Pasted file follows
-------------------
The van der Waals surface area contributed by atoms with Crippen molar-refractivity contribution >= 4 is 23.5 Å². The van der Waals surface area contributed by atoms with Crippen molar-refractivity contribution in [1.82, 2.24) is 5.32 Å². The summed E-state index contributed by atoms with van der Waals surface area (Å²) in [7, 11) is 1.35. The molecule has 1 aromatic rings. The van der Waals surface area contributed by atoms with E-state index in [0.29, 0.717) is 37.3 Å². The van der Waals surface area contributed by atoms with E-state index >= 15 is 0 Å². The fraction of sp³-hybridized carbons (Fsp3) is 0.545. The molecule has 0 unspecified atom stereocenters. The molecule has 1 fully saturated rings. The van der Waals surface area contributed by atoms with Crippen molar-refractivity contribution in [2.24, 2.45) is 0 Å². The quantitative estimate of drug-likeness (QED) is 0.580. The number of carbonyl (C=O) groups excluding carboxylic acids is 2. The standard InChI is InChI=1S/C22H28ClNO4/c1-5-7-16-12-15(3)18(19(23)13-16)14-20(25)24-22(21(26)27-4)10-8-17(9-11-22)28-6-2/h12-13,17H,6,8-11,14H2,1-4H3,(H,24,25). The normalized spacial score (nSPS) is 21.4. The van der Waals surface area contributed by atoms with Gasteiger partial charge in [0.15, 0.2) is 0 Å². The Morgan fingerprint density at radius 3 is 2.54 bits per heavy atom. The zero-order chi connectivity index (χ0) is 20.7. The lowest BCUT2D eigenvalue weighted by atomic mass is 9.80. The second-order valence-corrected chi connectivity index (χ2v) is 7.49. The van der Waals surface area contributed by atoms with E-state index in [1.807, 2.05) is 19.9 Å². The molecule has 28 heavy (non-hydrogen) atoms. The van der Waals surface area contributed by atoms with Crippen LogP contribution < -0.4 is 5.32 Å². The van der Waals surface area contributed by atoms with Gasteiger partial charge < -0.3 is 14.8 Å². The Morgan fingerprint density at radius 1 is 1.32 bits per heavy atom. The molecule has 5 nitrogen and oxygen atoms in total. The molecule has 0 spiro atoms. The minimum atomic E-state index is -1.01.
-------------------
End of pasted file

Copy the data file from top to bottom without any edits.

The van der Waals surface area contributed by atoms with Crippen molar-refractivity contribution >= 4 is 23.5 Å². The van der Waals surface area contributed by atoms with Crippen molar-refractivity contribution in [1.82, 2.24) is 5.32 Å². The summed E-state index contributed by atoms with van der Waals surface area (Å²) in [7, 11) is 1.35. The molecule has 1 aromatic rings. The van der Waals surface area contributed by atoms with E-state index in [0.29, 0.717) is 37.3 Å². The van der Waals surface area contributed by atoms with E-state index >= 15 is 0 Å². The fraction of sp³-hybridized carbons (Fsp3) is 0.545. The molecule has 0 unspecified atom stereocenters. The molecule has 1 fully saturated rings. The van der Waals surface area contributed by atoms with Crippen molar-refractivity contribution in [2.24, 2.45) is 0 Å². The quantitative estimate of drug-likeness (QED) is 0.580. The number of carbonyl (C=O) groups excluding carboxylic acids is 2. The standard InChI is InChI=1S/C22H28ClNO4/c1-5-7-16-12-15(3)18(19(23)13-16)14-20(25)24-22(21(26)27-4)10-8-17(9-11-22)28-6-2/h12-13,17H,6,8-11,14H2,1-4H3,(H,24,25). The normalized spacial score (nSPS) is 21.4. The van der Waals surface area contributed by atoms with Gasteiger partial charge in [0.15, 0.2) is 0 Å². The Morgan fingerprint density at radius 3 is 2.54 bits per heavy atom. The zero-order chi connectivity index (χ0) is 20.7. The lowest BCUT2D eigenvalue weighted by atomic mass is 9.80. The second-order valence-corrected chi connectivity index (χ2v) is 7.49. The van der Waals surface area contributed by atoms with E-state index in [1.807, 2.05) is 19.9 Å². The molecule has 28 heavy (non-hydrogen) atoms. The van der Waals surface area contributed by atoms with Crippen LogP contribution < -0.4 is 5.32 Å². The van der Waals surface area contributed by atoms with Gasteiger partial charge < -0.3 is 14.8 Å². The Morgan fingerprint density at radius 1 is 1.32 bits per heavy atom. The molecule has 5 nitrogen and oxygen atoms in total. The molecule has 0 spiro atoms. The minimum atomic E-state index is -1.01.